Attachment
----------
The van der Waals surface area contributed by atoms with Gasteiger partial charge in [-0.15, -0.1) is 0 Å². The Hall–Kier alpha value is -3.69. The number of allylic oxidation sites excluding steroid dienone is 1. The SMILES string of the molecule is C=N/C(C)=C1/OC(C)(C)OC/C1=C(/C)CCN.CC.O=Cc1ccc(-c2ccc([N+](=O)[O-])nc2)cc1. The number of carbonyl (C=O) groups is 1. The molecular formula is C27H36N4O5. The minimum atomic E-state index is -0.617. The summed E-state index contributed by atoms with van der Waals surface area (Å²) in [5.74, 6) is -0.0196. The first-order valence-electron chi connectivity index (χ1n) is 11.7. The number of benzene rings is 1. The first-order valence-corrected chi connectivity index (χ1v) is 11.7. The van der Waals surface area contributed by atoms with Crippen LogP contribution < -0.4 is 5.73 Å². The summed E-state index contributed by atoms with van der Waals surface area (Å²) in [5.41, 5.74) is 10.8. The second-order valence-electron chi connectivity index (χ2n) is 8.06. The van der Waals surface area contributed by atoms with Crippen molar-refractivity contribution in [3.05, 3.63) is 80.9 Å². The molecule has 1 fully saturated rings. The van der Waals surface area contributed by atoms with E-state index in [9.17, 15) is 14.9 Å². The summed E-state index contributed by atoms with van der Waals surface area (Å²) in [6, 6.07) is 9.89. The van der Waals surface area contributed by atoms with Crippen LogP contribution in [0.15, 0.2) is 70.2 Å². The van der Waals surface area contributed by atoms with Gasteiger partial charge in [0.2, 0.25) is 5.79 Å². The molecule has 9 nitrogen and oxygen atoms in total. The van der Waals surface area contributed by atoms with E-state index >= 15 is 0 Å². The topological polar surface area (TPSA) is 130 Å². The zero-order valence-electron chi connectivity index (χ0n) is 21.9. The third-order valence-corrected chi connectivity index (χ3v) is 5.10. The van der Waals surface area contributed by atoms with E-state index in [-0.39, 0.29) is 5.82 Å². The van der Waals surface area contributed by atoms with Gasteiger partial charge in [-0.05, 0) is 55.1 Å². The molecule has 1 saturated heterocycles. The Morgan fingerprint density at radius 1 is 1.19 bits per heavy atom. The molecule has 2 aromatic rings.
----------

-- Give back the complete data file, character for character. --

The van der Waals surface area contributed by atoms with Gasteiger partial charge in [-0.15, -0.1) is 0 Å². The Hall–Kier alpha value is -3.69. The number of allylic oxidation sites excluding steroid dienone is 1. The SMILES string of the molecule is C=N/C(C)=C1/OC(C)(C)OC/C1=C(/C)CCN.CC.O=Cc1ccc(-c2ccc([N+](=O)[O-])nc2)cc1. The number of carbonyl (C=O) groups is 1. The molecular formula is C27H36N4O5. The minimum atomic E-state index is -0.617. The summed E-state index contributed by atoms with van der Waals surface area (Å²) in [5.74, 6) is -0.0196. The first-order valence-electron chi connectivity index (χ1n) is 11.7. The number of benzene rings is 1. The first-order valence-corrected chi connectivity index (χ1v) is 11.7. The van der Waals surface area contributed by atoms with Crippen LogP contribution < -0.4 is 5.73 Å². The summed E-state index contributed by atoms with van der Waals surface area (Å²) in [5.41, 5.74) is 10.8. The second-order valence-electron chi connectivity index (χ2n) is 8.06. The van der Waals surface area contributed by atoms with Crippen molar-refractivity contribution in [3.05, 3.63) is 80.9 Å². The molecule has 1 fully saturated rings. The van der Waals surface area contributed by atoms with E-state index in [9.17, 15) is 14.9 Å². The summed E-state index contributed by atoms with van der Waals surface area (Å²) in [6, 6.07) is 9.89. The van der Waals surface area contributed by atoms with Crippen LogP contribution in [0.15, 0.2) is 70.2 Å². The van der Waals surface area contributed by atoms with Gasteiger partial charge in [0.2, 0.25) is 5.79 Å². The molecule has 9 nitrogen and oxygen atoms in total. The van der Waals surface area contributed by atoms with E-state index >= 15 is 0 Å². The topological polar surface area (TPSA) is 130 Å². The zero-order valence-electron chi connectivity index (χ0n) is 21.9. The third-order valence-corrected chi connectivity index (χ3v) is 5.10. The van der Waals surface area contributed by atoms with E-state index in [-0.39, 0.29) is 5.82 Å². The van der Waals surface area contributed by atoms with Gasteiger partial charge in [-0.05, 0) is 55.1 Å². The molecule has 1 saturated heterocycles. The Morgan fingerprint density at radius 1 is 1.19 bits per heavy atom. The molecule has 2 aromatic rings.